AG won’t issue opinion or open investigation into former Marquette hospital redevelopment
MARQUETTE, Mich. (WLUC) - The office of Michigan Attorney General Dana Nessel has declined to issue an opinion on legal questions state Rep. Sara Cambensy presented in July on the proposed redevelopment of Marquette General Hospital.
A letter from the AG’s office to Cambensy, dated Tuesday, also says there are not “sufficient grounds to open an investigation at this time.” After the state budget included $8 million to help with demolishing the former hospital, Rep. Cambensy asked the AG’s office to look into a possible conflict of interest and misuse of state and local funds.
Tuesday’s letter, which is signed by Chief Deputy AG Christina Grossi, is below:
“Dear Representative Cambensy,
“We are in receipt of your letter dated July 28, 2022, and modified by your letter dated July 29, 2022. In short, you’ve requested an investigation into, and asked a series of legal questions related to, the proposed redevelopment of the old Marquette General Hospital. This office has also received responses stemming from your inquiry from various parties including the Veridea Group, the Marquette City Commission, the Northern Michigan University Board of Trustees, and the Northern Michigan University Foundation. We’ve reviewed all of the materials presented to us thoroughly, and ultimately concluded that the Department must decline to issue an opinion on the legal questions you’ve presented. Further, we have not been presented with sufficient grounds to open an investigation at this time.
“First, although we would like to be helpful in answering questions about local issues, because the Attorney General is not legal counsel for local units of government or universities, both she and her recent predecessors have concluded that this office’s resources will best serve the interests of the people of the State of Michigan by responding to opinion requests that involve the operation of state government. Moreover, while the Attorney General’s opinions are binding upon state agencies and officers, they do not have the force of law and, therefore, are not binding upon local units of government or private actors. See, e.g., Michigan ex rel Oakland Co Prosecutor v Dep’t of Corrections, 199 Mich App 681, 691 (1993). The matters in your letter strike at the very heart of those that constitute local concerns, namely economic planning and redevelopment. We take no position on the wisdom of the redevelopment project at issue here. We only note that – as counsel for the State of Michigan – the legal questions related to conflict of interest, tax consequences, property valuation, and the bidding process for a local project are often times best left to local counsel. Further, the questions presented related to the Freedom of Information Act and the Open Meetings Act are not novel but rather can be evaluated under the existing body of case law, which weighs against the Attorney General issuing a formal legal opinion.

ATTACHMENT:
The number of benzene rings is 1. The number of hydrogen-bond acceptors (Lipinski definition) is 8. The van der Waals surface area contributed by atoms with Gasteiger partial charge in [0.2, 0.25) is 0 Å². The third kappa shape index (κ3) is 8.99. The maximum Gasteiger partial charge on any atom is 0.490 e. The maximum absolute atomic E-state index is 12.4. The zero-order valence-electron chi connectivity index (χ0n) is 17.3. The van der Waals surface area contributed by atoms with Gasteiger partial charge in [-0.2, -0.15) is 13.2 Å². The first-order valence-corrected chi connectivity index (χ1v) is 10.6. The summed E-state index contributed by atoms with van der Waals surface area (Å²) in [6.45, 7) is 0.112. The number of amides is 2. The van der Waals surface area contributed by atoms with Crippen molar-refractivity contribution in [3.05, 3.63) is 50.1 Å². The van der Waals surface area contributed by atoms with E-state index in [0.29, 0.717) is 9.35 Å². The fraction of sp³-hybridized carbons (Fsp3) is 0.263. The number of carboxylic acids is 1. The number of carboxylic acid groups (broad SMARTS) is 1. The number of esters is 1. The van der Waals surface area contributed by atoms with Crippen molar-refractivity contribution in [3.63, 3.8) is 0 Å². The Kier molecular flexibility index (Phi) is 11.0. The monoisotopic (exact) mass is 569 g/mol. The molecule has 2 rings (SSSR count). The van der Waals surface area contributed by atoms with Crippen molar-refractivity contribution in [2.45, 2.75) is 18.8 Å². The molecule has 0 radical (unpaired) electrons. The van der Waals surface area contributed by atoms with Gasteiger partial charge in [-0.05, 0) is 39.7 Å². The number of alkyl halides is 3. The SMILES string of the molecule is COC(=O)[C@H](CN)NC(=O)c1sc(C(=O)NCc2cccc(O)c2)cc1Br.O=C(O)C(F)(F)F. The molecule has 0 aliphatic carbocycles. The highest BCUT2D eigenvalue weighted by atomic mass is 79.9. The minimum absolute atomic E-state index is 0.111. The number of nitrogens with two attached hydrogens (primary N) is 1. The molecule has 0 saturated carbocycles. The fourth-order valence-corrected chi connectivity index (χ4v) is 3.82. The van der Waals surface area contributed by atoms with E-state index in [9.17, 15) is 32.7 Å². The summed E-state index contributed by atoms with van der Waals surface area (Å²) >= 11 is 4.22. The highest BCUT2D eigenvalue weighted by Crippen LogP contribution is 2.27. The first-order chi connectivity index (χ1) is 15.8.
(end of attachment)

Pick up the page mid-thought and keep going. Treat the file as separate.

“Finally, the Department has reviewed the matters in your letter pursuant to the Charitable Organizations and Solicitations Act, PA 169 of 1975, the Supervision of Trustees for Charitable Purposes Act, PA 101 of 1961, and the Nonprofit Corporations Act, PA 162 of 1982 (collectively “charitable trust law”). The facts provided do not support a viable action under charitable trust law, nor provide sufficient grounds for the institution of a criminal investigation by the Department at this time.
“In conclusion, after considering the information presented in your request, we have respectfully determined that action by the Attorney General is not now warranted. In the interest of transparency, we have copied to this correspondence those who contacted this office in response to your request. If you have any additional questions or concerns, or if you have any supplemental information concerning this matter that you would like us to review, please let us know.”
The NMU Foundation, which is facilitating the redevelopment of the former hospital property adjacent to the university campus, responded to the letter with the following statement:
“The Northern Michigan University Foundation is extremely pleased with today’s decision by the Michigan Attorney General declining to take any action regarding unfounded allegations by State Representative Sara Cambensy concerning the redevelopment of the former hospital site.